Institutional investors are a professional class of organizations that manage large sums of “institutional capital” (money), such as pension funds, university endowments, insurance companies, sovereign wealth funds, or family offices.
For example, CalSTRS is a pension fund that provides retirement benefits for California’s public school teachers. They are also an institutional investor. As of May 31, 2021, they are responsible for investing $307 Billion of assets under management (AUM) on behalf of their pension.
All pensions, CalSTRS included, do more than just working with their members to provide pension benefits. CalSTRS is also an investment manager of all of the money that they are responsible for, and their investing employees’ primary role is to perform a function called Asset Allocation.
Asset Allocation means to deploy capital using a diversified investment strategy. To do this, they set targets for how much capital is dedicated to each asset class. They base their allocation targets on historical risk and return profiles, as well as high-level macroeconomic trends and forecasts.
CalSTRS target Asset Allocation is reflected below:
Within each asset class, there is further diversification. For instance, within real estate you can diversify across geographies (domestic vs. international), product types (office vs. residential) and strategy (acquisitions vs. development).
Institutional capital is by no means an expert in all of these various domains, so they partner with professional investment managers who specialize in specific sectors and strategies. CalSTRS real estate allocation is managed by over a dozen firms, including Blackstone, Invesco (partnered with Mynd), Divco (partnered with Atlas), Blackrock, Fortress and JP Morgan.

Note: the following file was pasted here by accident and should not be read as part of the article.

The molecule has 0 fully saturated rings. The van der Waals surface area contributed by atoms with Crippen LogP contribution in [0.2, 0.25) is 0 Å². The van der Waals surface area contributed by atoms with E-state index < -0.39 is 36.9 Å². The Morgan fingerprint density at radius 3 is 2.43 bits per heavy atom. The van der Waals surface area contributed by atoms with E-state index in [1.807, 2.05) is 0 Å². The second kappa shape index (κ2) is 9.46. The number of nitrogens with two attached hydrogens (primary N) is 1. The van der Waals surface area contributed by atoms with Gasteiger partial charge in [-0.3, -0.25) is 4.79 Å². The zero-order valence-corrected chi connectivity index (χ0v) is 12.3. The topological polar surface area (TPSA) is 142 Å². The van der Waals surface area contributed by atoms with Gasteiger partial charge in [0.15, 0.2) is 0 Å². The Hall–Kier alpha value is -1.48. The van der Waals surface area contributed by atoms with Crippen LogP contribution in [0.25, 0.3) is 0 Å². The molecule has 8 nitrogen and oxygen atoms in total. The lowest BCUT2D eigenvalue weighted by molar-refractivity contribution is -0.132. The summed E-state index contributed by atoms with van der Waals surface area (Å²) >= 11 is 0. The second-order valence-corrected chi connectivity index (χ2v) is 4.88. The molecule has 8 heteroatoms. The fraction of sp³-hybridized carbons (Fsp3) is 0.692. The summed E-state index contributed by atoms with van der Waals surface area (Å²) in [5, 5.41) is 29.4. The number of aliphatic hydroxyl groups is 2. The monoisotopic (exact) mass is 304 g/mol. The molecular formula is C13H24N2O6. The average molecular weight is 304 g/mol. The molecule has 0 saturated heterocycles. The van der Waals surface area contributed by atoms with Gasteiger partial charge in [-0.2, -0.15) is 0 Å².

Effects on the Real Estate Market
Institutional capital flows are noteworthy because when investors adjust their target Asset Allocations, it can result in huge sums of money flooding into a sector simultaneously.
For example, CalSTRS decided 14% of their capital should be invested in real estate. As of May 31, 2021, their actual real estate allocation was only ~12%. To bridge the 2% gap, CalSTRS needs to increase its real estate exposure by $6.1B!
This is an example of just one pension fund. There are hundreds of investment managers making allocation decisions, and Institutional investors are known for operating with a “herd mentality” – they tend to copy their peers’ strategies.
Think about this: the 100 largest pension funds collectively manage ~$18T. If they decide to increase their exposure to real estate, or specifically residential housing, by just 1%, they would be mandated to acquire $186B worth of housing units.
Using an average home price of ~$285K, they would need to acquire over 650K homes to hit their allocation targets! These are huge numbers – to put it in perspective, according to the US Census, the City of Austin, TX has ~400K households.
This phenomenon of capital flooding into a sector is especially notable if it is happening for the first time – which is what we are seeing in single family housing, particularly rentals.
To effectively deploy billions of dollars into a sector for the first time, especially one as nuanced and fragmented as housing, new technologies and operating models must be invented and executed with expert precision. These innovations create opportunities for those paying attention.
Tell me more…
- Current State of the Single Family Market
- Pros and Cons of Institutional Investors
- Future of the Market
- How do they Impact Local Investors?
Current State of the Single Family Market
Despite the seemingly abundant headlines about institutions diving head first into the single family housing market, they only control only 2% – 3% of single family rentals. The majority of rentals are owned by small companies and individuals. To contrast, +45% of apartments are owned by institutional capital. That is an indicator for how much room there is for the single family industry to further institutionalize.